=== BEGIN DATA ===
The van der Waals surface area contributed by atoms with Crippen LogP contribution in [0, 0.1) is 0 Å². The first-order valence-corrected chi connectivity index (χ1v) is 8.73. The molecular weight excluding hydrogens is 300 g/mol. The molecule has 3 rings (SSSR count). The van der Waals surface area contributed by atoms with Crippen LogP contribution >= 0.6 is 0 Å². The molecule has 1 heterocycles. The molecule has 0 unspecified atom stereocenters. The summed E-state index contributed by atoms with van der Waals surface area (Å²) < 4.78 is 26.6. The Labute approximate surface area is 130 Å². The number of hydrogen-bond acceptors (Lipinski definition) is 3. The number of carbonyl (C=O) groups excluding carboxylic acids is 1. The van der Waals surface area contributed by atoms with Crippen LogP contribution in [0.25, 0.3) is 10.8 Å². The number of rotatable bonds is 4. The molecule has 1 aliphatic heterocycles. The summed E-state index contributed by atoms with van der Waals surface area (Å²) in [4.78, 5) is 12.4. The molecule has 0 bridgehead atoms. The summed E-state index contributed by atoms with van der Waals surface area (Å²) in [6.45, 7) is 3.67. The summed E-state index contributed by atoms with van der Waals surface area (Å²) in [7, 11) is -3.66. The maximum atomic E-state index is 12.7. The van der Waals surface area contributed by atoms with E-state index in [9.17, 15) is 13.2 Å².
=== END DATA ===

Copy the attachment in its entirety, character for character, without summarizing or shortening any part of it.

The van der Waals surface area contributed by atoms with Crippen LogP contribution in [0, 0.1) is 0 Å². The first-order valence-corrected chi connectivity index (χ1v) is 8.73. The molecular weight excluding hydrogens is 300 g/mol. The molecule has 3 rings (SSSR count). The van der Waals surface area contributed by atoms with Crippen LogP contribution >= 0.6 is 0 Å². The molecule has 1 heterocycles. The molecule has 0 unspecified atom stereocenters. The summed E-state index contributed by atoms with van der Waals surface area (Å²) < 4.78 is 26.6. The Labute approximate surface area is 130 Å². The number of hydrogen-bond acceptors (Lipinski definition) is 3. The number of carbonyl (C=O) groups excluding carboxylic acids is 1. The van der Waals surface area contributed by atoms with Crippen LogP contribution in [0.25, 0.3) is 10.8 Å². The number of rotatable bonds is 4. The molecule has 1 aliphatic heterocycles. The summed E-state index contributed by atoms with van der Waals surface area (Å²) in [4.78, 5) is 12.4. The molecule has 0 bridgehead atoms. The summed E-state index contributed by atoms with van der Waals surface area (Å²) in [6.45, 7) is 3.67. The summed E-state index contributed by atoms with van der Waals surface area (Å²) in [7, 11) is -3.66. The maximum atomic E-state index is 12.7. The van der Waals surface area contributed by atoms with E-state index in [9.17, 15) is 13.2 Å².